# rectangular_prism

Rectangular parallelepiped with uniform scattering length density.

Parameter |
Description |
Units |
Default value |
---|---|---|---|

scale |
Scale factor or Volume fraction |
None |
1 |

background |
Source background |
cm |
0.001 |

sld |
Parallelepiped scattering length density |
10 |
6.3 |

sld_solvent |
Solvent scattering length density |
10 |
1 |

length_a |
Shorter side of the parallelepiped |
Å |
35 |

b2a_ratio |
Ratio sides b/a |
None |
1 |

c2a_ratio |
Ratio sides c/a |
None |
1 |

theta |
c axis to beam angle |
degree |
0 |

phi |
rotation about beam |
degree |
0 |

psi |
rotation about c axis |
degree |
0 |

The returned value is scaled to units of cm^{-1} sr^{-1}, absolute scale.

This model provides the form factor, \(P(q)\), for a rectangular prism.

Note that this model is almost totally equivalent to the existing
parallelepiped model.
The only difference is that the way the relevant
parameters are defined here (\(a\), \(b/a\), \(c/a\) instead of \(a\), \(b\), \(c\))
which allows use of polydispersity with this model while keeping the shape of
the prism (e.g. setting \(b/a = 1\) and \(c/a = 1\) and applying polydispersity
to *a* will generate a distribution of cubes of different sizes).

**Definition**

The 1D scattering intensity for this model was calculated by (Mittelbach and Porod, 1961 [1]), but the implementation here is closer to the equations given by (Nayuk and Huber, 2012 [2]). Note also that the angle definitions used in the code and the present documentation correspond to those used in Nayuk and Huber (see Fig. 1 of that reference), with \(\theta\) corresponding to \(\alpha\) in that paper, and not to the usual convention used for example in the parallelepiped model.

In this model the scattering from a massive parallelepiped with an orientation with respect to the scattering vector given by \(\theta\) and \(\phi\)

where \(A\), \(B\) and \(C\) are the sides of the parallelepiped and must fulfill \(A \le B \le C\), \(\theta\) is the angle between the \(z\) axis and the \(C\) axis of the parallelepiped, and \(\phi\) is the angle between the scattering vector (lying in the \(xy\) plane) and the \(y\) axis.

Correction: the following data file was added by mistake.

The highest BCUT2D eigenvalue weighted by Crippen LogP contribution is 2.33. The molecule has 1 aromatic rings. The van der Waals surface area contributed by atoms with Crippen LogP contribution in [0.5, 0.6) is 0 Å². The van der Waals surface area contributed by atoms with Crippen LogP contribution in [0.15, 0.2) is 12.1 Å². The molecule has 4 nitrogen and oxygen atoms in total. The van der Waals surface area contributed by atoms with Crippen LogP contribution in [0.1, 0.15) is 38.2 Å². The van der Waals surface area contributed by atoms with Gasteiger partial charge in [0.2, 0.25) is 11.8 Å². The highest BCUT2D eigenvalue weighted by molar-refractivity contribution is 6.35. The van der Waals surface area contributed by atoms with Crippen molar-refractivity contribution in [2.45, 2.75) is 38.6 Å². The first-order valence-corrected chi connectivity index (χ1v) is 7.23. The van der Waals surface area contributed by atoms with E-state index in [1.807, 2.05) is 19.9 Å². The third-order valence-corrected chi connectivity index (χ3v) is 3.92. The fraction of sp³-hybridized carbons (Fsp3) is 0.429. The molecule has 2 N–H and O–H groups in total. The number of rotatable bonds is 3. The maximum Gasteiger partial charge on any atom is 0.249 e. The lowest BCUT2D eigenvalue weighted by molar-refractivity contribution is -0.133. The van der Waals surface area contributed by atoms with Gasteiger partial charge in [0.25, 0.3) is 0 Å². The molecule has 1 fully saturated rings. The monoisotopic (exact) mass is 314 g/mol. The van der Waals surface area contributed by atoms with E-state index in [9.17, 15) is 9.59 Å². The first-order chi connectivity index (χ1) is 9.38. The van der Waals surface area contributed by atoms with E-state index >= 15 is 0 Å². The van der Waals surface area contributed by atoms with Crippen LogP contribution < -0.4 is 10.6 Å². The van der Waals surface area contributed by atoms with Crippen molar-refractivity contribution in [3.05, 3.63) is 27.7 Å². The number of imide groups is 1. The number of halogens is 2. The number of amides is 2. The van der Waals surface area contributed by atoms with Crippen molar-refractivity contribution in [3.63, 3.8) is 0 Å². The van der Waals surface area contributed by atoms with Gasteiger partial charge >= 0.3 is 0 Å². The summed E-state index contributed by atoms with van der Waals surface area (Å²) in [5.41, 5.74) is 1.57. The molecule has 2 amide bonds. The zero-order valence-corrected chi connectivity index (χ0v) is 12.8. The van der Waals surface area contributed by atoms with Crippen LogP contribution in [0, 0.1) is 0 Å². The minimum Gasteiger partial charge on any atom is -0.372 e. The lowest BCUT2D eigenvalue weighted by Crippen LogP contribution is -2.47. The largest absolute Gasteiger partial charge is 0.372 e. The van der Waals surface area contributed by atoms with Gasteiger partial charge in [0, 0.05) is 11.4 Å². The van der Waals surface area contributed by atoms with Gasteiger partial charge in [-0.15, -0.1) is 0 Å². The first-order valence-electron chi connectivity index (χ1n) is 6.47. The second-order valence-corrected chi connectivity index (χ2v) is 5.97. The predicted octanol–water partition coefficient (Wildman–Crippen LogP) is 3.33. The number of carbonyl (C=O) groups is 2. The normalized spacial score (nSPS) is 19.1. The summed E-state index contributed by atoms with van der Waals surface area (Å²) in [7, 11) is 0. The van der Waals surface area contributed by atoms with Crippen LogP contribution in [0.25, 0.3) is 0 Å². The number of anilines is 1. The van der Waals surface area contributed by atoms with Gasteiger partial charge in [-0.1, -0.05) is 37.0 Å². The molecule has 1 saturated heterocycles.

The normalized form factor in 1D is obtained averaging over all possible orientations

And the 1D scattering intensity is calculated as

where \(V\) is the volume of the rectangular prism, \(\rho_\text{p}\)
is the scattering length of the parallelepiped, \(\rho_\text{solvent}\)
is the scattering length of the solvent, and (if the data are in absolute
units) *scale* represents the volume fraction (which is unitless).

For 2d data the orientation of the particle is required, described using
angles \(\theta\), \(\phi\) and \(\Psi\) as in the diagrams below, for further details
of the calculation and angular dispersions see Oriented particles.
The angle \(\Psi\) is the rotational angle around the long *C* axis. For example,
\(\Psi = 0\) when the *B* axis is parallel to the *x*-axis of the detector.

For 2d, constraints must be applied during fitting to ensure that the inequality \(A < B < C\) is not violated, and hence the correct definition of angles is preserved. The calculation will not report an error, but the results may be not correct.

**Validation**

Validation of the code was conducted by comparing the output of the 1D model to the output of the existing parallelepiped model.

**Source**

`rectangular_prism.py`

\(\ \star\ \) `rectangular_prism.c`

\(\ \star\ \) `gauss76.c`

**References**

See also Onsager [3].

**Authorship and Verification**

**Author:****Last Modified by:****Last Reviewed by:**